Cambridge Health Alliance is one of many hospitals that has embraced health-care technology to improve patient care. Still, for doctors and nurses in this hospital network outside Boston, worrying about security when they input data into the system’s computers requires a balancing act.
“You have the patient interaction, you have the computer, you have security and you’re actually trying to think clinically about what to do next,” explained Dr. Brian Herrick, chief medical information officer at Cambridge Health. “It has made things more difficult to interact with the patient.”
By law, Cambridge Health is required to protect patient information. Yet recent ransomware attacks that hobbled systems at Hollywood Presbyterian Medical Center in Los Angeles, MedStar Health in Washington, D.C., and others, have made staff here more aware that they could also be targeted.
“It’s one of our number one concerns, and it certainly has risen,” said Herrick.
As a result, they’ve focused on trying to make security measures seamless and easier to use. One method they’ve adopted is to move away from passwords for user authentication.
“Whether it’s using a fingerprint or inking your card and eliminating all those things you initially need to think about … and [ending] that habit or trend to use the same password across all platforms and applications,” said David Ting, co-founder of cybersecurity firm Imprivata, which provides the hospital’s IT security.
“We’ve known that to be a bad policy, because if you get one password you can get access to everything,” said Ting, who serves on the U.S. Department of Health and Human Services cybersecurity task force.
On guard for malware
The hospital system tries to make thinking about safety a habit through staff testing. The IT security department regularly sends out phishing-style emails. If recipients are fooled and click on a link, it defaults to an online tutorial on how to spot malware.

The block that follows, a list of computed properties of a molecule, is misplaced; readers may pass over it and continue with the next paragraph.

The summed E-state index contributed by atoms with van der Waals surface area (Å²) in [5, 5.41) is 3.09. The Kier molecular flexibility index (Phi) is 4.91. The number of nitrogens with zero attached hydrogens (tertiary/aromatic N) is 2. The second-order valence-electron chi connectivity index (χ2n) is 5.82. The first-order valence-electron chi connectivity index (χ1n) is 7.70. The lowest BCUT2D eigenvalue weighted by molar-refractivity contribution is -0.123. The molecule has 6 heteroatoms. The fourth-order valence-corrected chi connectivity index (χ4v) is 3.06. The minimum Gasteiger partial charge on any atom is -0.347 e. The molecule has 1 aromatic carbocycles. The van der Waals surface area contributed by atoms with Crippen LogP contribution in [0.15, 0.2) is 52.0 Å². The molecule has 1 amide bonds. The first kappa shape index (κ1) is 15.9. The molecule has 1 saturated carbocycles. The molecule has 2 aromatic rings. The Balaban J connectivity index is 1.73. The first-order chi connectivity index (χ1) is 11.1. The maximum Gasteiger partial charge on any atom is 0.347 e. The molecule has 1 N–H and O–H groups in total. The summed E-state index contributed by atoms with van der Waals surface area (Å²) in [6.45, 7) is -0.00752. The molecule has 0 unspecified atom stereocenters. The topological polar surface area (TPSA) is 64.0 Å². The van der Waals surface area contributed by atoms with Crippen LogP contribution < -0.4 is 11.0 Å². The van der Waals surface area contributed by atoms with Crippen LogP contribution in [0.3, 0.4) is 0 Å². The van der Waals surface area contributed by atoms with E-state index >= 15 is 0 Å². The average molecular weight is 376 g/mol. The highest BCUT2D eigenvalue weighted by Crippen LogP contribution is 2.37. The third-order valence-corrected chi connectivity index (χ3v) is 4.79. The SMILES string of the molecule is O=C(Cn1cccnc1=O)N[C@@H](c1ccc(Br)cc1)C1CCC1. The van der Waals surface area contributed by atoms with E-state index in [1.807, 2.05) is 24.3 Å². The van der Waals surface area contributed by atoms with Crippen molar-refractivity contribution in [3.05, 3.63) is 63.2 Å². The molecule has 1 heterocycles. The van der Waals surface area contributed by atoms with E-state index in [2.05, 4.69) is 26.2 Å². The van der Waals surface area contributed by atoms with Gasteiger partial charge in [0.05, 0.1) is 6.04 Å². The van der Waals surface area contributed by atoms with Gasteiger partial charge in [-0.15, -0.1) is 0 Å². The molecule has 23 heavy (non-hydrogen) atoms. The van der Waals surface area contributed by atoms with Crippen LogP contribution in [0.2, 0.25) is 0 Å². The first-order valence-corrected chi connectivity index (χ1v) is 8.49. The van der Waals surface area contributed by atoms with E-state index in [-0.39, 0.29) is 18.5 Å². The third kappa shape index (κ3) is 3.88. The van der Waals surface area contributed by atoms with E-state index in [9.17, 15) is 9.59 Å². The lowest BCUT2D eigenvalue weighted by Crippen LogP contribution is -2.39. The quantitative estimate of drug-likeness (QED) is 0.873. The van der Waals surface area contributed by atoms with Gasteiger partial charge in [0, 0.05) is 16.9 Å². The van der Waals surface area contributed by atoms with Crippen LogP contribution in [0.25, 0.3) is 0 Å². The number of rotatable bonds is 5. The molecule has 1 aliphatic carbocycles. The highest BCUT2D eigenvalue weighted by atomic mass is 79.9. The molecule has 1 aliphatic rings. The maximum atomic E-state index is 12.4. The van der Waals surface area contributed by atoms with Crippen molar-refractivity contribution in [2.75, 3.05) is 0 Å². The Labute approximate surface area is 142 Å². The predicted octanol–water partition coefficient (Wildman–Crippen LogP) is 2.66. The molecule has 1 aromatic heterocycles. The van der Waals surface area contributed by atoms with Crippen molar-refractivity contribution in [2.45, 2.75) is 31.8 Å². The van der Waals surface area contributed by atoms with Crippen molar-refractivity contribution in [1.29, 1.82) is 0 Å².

“We probably have a 97 percent pass rate,” said Arthur Ream, chief information security officer at Cambridge Health. “They think before they click … and we give them tools to figure out if something may or may not be phishing.”
In the last year, they’ve gone one step further by putting the management team to the test. In the same way some hospitals do simulated emergency response drills, they do surprise security drills to test hospitals’ responses.
“We have an outside facilitator that comes in and says, ‘Here is your scenario, and now go through it utilizing your policy, your procedures and everything else,'” Ream explained. “We need to transition it down through the level from the executives, to media relations, to legal, to the medical processes in the hospital.”
There’s good reason for Cambridge Health to be on the defensive. According to an IBM study, health care overtook financial institutions to become the most hacked industry in 2015. Part of the reason is that health-care data is rich in personal information, so it has become valuable to identity thieves and other bad actors.
Yet hospitals aren’t the only ones who should be practicing breach preparedness, cybersecurity experts said, because ransomware attackers are likely targeting other industries.
“We typically hear about hospitals and providers because they have really strict regulatory requirements that require they report these incidents,” said David Damato, chief security officer at Tanium, a cybersecurity company. “It’s also very obvious when you have life-saving services or technologies that are down.”
Other sectors “don’t have these same regulations … and it’s not always obvious to the public if an organization has been attacked,” he said.
At Cambridge Health, Ream said surprise breach drills have been invaluable to help the staff learn how to implement a quick, coordinated response to a breach situation.
“I think we are all well positioned to catch these issues in a timely fashion and proactively take action,” he said, adding that he’s under no illusion that they’re immune to attack. “There is always the potential to miss a catch.”